In short, you can use the Galaxy Note 5 as a daily work horse and not worry about battery life. Is it convenient to carry around 2 or 3 additional batteries when the Note 5’s housed battery is more than sufficient for your needs? Why remember to carry around batteries when the one you have in the device is excellent? There is a convenience to having removable batteries, but, as with sealed ones, there are inconveniences, too. I like the convenience of not having to charge additional batteries after charging the in-device one. Of course, some customers will see removable batteries like they see spare tires for their vehicles (and nothing we say here will change that), but it’s worth pointing out that removable batteries are not 100% convenient. In fact, they have their share of problems, just like sealed batteries have their share. Finally, there are battery cases and battery packs, not to mention Samsung’s own Fast Charging feature built into the micro-USB cable (and fast wireless charging for the charging pad) that should more than help you top off your battery when you get the chance.

We should also mention here that some complain about the reduced battery size along with the removal of the removable battery, saying that Samsung could’ve at least increased the battery size to compensate for its terrible mistake. Yes, the Galaxy Note 5’s battery size is 3,000mAh, as compared to the 3,220mAh battery of the Note 4, but the Note 5’s battery life is better than that of the Note 4.

Conclusion

Galaxy Note 5

The Galaxy Note 5 is a device that performs well, so well that the criticisms don’t “dent” the smartphone’s reputation all that much. We’ve covered the major criticisms thrown at Samsung’s latest here, but keep in mind that these criticisms themselves are subjective – that is, while they have their appeal, arguments can be made that counteract these criticisms.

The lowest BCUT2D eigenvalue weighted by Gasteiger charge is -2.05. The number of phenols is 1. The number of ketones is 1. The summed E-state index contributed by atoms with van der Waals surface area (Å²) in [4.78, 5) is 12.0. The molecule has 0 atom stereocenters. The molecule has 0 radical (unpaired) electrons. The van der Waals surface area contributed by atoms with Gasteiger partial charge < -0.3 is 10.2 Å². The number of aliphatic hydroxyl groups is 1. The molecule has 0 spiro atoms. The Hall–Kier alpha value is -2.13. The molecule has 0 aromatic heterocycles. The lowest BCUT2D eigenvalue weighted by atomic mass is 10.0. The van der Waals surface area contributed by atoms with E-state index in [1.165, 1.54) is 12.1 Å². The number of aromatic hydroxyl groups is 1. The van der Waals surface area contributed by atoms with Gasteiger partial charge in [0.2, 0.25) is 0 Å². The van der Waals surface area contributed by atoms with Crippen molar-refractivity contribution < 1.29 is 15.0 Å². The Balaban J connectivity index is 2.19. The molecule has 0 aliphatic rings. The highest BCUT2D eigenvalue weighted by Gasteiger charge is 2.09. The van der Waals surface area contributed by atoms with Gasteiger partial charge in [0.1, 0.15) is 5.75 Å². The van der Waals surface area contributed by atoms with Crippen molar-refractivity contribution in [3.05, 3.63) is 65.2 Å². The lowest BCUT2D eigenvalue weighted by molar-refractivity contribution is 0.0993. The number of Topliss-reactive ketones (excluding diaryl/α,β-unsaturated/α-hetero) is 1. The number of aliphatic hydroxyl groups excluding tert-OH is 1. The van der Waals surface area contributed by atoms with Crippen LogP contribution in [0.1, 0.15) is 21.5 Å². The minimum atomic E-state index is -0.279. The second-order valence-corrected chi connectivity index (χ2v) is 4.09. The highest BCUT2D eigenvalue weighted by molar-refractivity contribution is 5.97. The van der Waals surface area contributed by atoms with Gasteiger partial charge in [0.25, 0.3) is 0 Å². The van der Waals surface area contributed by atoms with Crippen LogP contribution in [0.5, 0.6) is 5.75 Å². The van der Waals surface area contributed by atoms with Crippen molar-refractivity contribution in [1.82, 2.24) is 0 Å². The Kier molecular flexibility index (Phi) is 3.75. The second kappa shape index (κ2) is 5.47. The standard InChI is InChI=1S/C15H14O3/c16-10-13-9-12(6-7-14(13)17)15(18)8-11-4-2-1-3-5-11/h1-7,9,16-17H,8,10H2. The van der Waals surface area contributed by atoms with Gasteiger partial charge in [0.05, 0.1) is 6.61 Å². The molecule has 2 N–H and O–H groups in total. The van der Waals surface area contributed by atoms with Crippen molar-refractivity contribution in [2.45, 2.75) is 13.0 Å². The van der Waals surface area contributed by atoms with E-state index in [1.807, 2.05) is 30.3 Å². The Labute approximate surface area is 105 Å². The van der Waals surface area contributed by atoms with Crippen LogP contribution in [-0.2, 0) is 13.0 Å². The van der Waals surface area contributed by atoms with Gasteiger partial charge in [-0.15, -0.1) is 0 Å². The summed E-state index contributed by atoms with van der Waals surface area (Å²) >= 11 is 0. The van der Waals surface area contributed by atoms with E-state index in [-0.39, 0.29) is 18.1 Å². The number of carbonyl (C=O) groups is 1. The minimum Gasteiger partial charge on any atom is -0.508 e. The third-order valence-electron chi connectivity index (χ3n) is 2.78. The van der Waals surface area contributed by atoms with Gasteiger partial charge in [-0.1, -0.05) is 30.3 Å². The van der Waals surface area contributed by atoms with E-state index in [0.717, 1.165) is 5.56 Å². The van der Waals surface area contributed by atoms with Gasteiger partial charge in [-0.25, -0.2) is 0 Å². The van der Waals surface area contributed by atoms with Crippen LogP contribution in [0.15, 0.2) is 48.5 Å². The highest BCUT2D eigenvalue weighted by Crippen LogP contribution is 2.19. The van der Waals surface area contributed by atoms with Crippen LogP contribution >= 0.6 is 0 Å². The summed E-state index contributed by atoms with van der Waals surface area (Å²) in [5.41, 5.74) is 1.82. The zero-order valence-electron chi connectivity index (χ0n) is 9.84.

When it comes to the purchase, however, you must purchase the device because of its appeal for you. To Galaxy Note 4 users who feel that these criticisms damage the reputation of the latest Note device, I challenge you to take off your comfortable lenses and experience something different. Do not let the Note 4 blind you to the beauty and strong performance of the Galaxy Note 5. It is the best Samsung device on the market and is top-tier when it comes to data storage, speed, and performance, cameras, display resolution and color reproduction, and battery life and performance, among other things.

The Galaxy Note 4 is a stellar device, but it is last year’s device. Technology progresses miles within 12 months, and you’ll never know what’s new unless you experience it. Perhaps it may be the case that, should you let go of the Note 4 and embrace a more “risky” Galaxy Note 5, you’ll find that the best devices embrace risks rather than run from them.

Go here to see Part 1 of our Galaxy Note 5 review.

About Deidre Richardson

Deidre is a graduate of the University of North Carolina at Chapel Hill who discovered her interest for tech a little later in life. Since meeting the Samsung Galaxy S3, however, her life has been changed — and tech’s become such a big part of it. She currently owns four Samsung phones (GS3, GS4 Active, Note 3, GS5), and has owned the Galaxy Gear and Gear S smartwatches. In addition to Yologadget, Deidre writes for SamMobile.com, the largest Samsung fan site on the Web, as well as Smartwatch.me, and general tech site Aptgadget.com.

  • I like samsung device, specially the smart phone. They always perform very good and must be durable. Thanks for sharing this new device The Galaxy Note 5’s detail specification.